let me underscore a key point: this holiness is not primarily an ethical matter, being holy as being innocent of sin or morally perfect or engaged in pious practices or something earned by one's own merits. Rather, it is a consecration of the very being of this people due to God's free initiative. They participate in God's own holiness, a deep identity that flows out into responsibility to bear witness in the world, in accord with the loving kindness and faithfulness of God that now marks their own being.The fact that we ARE holy hopefully leads us to be better people, to be a friend of God and a prophet through the grace of the Holy Spirit dwelling within each of us. Johnson explains that
to be a friend means to be freely joined in a mutual relationship marked by deep affection, joy, trust, and support in adversity; knowing and letting oneself be known in an intimacy that flows into common activities; as in Abraham, "friend of God"(Jas 2:23); as in Jesus' pledge, "No longer do I call you servants, but ... friends" (Jn 15:15).What an incredible image of our relationship with God! She goes on to add that
to be a prophet means to be called to comfort and to criticize in God's name because, being a friend, your heart loves what God loves, namely this world, and you want it to flourish. When harm comes to what you love, prophets speak truth to power about injustice, thus creating possibilities of resistance and resurrection.The line that actually caught my attention and my imagination was the idea that being a prophet means being called to comfort. I am very familiar with the idea of being a prophetic voice in the sense of speaking for those who have no voice or being called to challenge the systems of oppression in the world in which we live. I have never given any thought to the idea that to be a prophet is also to be called to comfort. Yet isn't one of the most famous lines (thanks to Handel) in Isaiah, "Comfort, give comfort to my people, says your God" (Is. 40:1)? Certainly there is a tradition of the prophets railing against all that is wrong in the world and in their communities, but there is an equally strong tradition of the prophets offering the people reassurance of God's love, mercy, and faithfulness and reassurance that the community would survive and ultimately prevail against adversity. How do we fulfil our prophetic role in the world in terms of being a voice of hope?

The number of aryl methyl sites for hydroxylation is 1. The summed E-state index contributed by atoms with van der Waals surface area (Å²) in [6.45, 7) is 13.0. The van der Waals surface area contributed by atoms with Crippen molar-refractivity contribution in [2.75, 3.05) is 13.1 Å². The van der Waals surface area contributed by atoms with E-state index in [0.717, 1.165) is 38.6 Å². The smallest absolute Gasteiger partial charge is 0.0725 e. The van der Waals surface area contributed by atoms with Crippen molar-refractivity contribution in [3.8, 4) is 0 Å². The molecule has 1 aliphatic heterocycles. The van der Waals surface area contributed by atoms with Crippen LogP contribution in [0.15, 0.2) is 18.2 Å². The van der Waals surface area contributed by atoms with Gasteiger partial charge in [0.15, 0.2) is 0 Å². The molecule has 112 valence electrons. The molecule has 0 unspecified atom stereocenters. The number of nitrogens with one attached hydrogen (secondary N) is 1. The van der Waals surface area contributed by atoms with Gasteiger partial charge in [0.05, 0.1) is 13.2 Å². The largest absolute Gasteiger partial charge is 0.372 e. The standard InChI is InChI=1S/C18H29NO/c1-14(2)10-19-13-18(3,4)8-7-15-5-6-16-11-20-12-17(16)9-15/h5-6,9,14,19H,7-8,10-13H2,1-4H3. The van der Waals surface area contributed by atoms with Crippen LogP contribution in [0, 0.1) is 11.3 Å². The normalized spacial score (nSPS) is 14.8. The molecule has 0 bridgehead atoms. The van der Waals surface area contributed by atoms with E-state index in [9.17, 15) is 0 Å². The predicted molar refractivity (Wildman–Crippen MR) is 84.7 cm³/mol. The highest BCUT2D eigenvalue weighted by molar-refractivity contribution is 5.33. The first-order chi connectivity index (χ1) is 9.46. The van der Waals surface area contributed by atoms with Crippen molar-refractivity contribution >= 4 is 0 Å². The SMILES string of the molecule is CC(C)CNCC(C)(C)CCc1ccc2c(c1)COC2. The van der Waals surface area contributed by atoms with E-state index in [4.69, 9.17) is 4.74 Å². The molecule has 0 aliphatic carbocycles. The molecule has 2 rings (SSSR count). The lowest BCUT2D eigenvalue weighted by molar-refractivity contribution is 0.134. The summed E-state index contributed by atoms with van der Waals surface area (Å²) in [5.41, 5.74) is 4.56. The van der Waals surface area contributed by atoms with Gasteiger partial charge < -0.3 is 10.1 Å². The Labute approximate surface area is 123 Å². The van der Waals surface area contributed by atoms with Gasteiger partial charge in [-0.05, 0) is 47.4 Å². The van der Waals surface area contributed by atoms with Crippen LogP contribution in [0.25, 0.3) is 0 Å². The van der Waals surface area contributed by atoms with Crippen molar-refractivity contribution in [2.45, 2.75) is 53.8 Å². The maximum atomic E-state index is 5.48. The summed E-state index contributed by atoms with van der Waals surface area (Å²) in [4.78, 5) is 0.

The headlines on the webpage of The Milwaukee Journal-Sentinel once again delve into the issues of sexual abuse and lawsuits in the archdiocese. Immediately below that story is a story on the rather grim financial future of the archdiocese. We are in a time in our Church and our world where we need prophets who will criticize, but who will also comfort. We need the gift of charism, calling us to "break through routine, apathy, and even corruption with a renewed sense of the gospel" so that we can "help to keep the sap flowing strong and green in the branches, refreshing the institutional church grown gray with bureaucracy, meanness, or fear." More than ever it seems we are being called to be the community of saints right now, our hearts loving what God loves, fulfilling our vocation as friends of God and prophets.